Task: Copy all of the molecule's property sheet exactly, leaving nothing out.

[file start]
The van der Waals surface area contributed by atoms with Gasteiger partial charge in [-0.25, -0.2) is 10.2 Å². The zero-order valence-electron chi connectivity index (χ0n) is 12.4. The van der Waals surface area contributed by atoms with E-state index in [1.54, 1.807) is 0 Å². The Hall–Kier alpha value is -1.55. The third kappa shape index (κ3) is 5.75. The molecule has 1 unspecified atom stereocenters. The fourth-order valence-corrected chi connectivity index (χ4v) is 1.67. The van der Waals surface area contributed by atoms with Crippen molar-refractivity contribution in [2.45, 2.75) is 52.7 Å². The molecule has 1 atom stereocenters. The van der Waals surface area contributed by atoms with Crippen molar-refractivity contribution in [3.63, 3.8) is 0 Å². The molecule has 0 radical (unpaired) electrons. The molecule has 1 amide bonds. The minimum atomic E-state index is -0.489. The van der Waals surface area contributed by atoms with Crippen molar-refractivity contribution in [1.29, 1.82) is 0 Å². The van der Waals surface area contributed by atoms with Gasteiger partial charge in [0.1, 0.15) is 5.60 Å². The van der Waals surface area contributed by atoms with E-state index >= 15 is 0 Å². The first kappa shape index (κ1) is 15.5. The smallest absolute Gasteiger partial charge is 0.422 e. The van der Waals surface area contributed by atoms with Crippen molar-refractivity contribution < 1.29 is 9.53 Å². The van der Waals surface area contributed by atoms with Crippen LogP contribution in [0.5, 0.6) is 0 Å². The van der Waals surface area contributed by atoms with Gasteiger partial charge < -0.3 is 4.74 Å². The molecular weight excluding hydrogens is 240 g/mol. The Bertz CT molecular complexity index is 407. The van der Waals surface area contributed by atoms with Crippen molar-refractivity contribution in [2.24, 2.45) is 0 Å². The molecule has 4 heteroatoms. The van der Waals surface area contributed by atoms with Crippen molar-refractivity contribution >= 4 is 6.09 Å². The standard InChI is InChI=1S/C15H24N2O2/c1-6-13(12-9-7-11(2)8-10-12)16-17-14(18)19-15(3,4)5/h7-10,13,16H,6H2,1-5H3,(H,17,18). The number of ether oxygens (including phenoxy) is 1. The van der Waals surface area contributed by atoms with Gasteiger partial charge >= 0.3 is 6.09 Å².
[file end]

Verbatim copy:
The van der Waals surface area contributed by atoms with Gasteiger partial charge in [-0.25, -0.2) is 10.2 Å². The zero-order valence-electron chi connectivity index (χ0n) is 12.4. The van der Waals surface area contributed by atoms with E-state index in [1.54, 1.807) is 0 Å². The Hall–Kier alpha value is -1.55. The third kappa shape index (κ3) is 5.75. The molecule has 1 unspecified atom stereocenters. The fourth-order valence-corrected chi connectivity index (χ4v) is 1.67. The van der Waals surface area contributed by atoms with Crippen molar-refractivity contribution in [2.45, 2.75) is 52.7 Å². The molecule has 1 atom stereocenters. The van der Waals surface area contributed by atoms with Crippen molar-refractivity contribution in [3.63, 3.8) is 0 Å². The molecule has 0 radical (unpaired) electrons. The molecule has 1 amide bonds. The minimum atomic E-state index is -0.489. The van der Waals surface area contributed by atoms with Crippen molar-refractivity contribution in [1.29, 1.82) is 0 Å². The van der Waals surface area contributed by atoms with Gasteiger partial charge in [0.1, 0.15) is 5.60 Å². The van der Waals surface area contributed by atoms with E-state index >= 15 is 0 Å². The first kappa shape index (κ1) is 15.5. The smallest absolute Gasteiger partial charge is 0.422 e. The van der Waals surface area contributed by atoms with Crippen molar-refractivity contribution < 1.29 is 9.53 Å². The van der Waals surface area contributed by atoms with Crippen LogP contribution in [0.5, 0.6) is 0 Å². The van der Waals surface area contributed by atoms with Gasteiger partial charge < -0.3 is 4.74 Å². The molecular weight excluding hydrogens is 240 g/mol. The Bertz CT molecular complexity index is 407. The van der Waals surface area contributed by atoms with Crippen molar-refractivity contribution in [2.24, 2.45) is 0 Å². The molecule has 4 heteroatoms. The van der Waals surface area contributed by atoms with Crippen molar-refractivity contribution >= 4 is 6.09 Å². The standard InChI is InChI=1S/C15H24N2O2/c1-6-13(12-9-7-11(2)8-10-12)16-17-14(18)19-15(3,4)5/h7-10,13,16H,6H2,1-5H3,(H,17,18). The number of ether oxygens (including phenoxy) is 1. The van der Waals surface area contributed by atoms with Gasteiger partial charge >= 0.3 is 6.09 Å².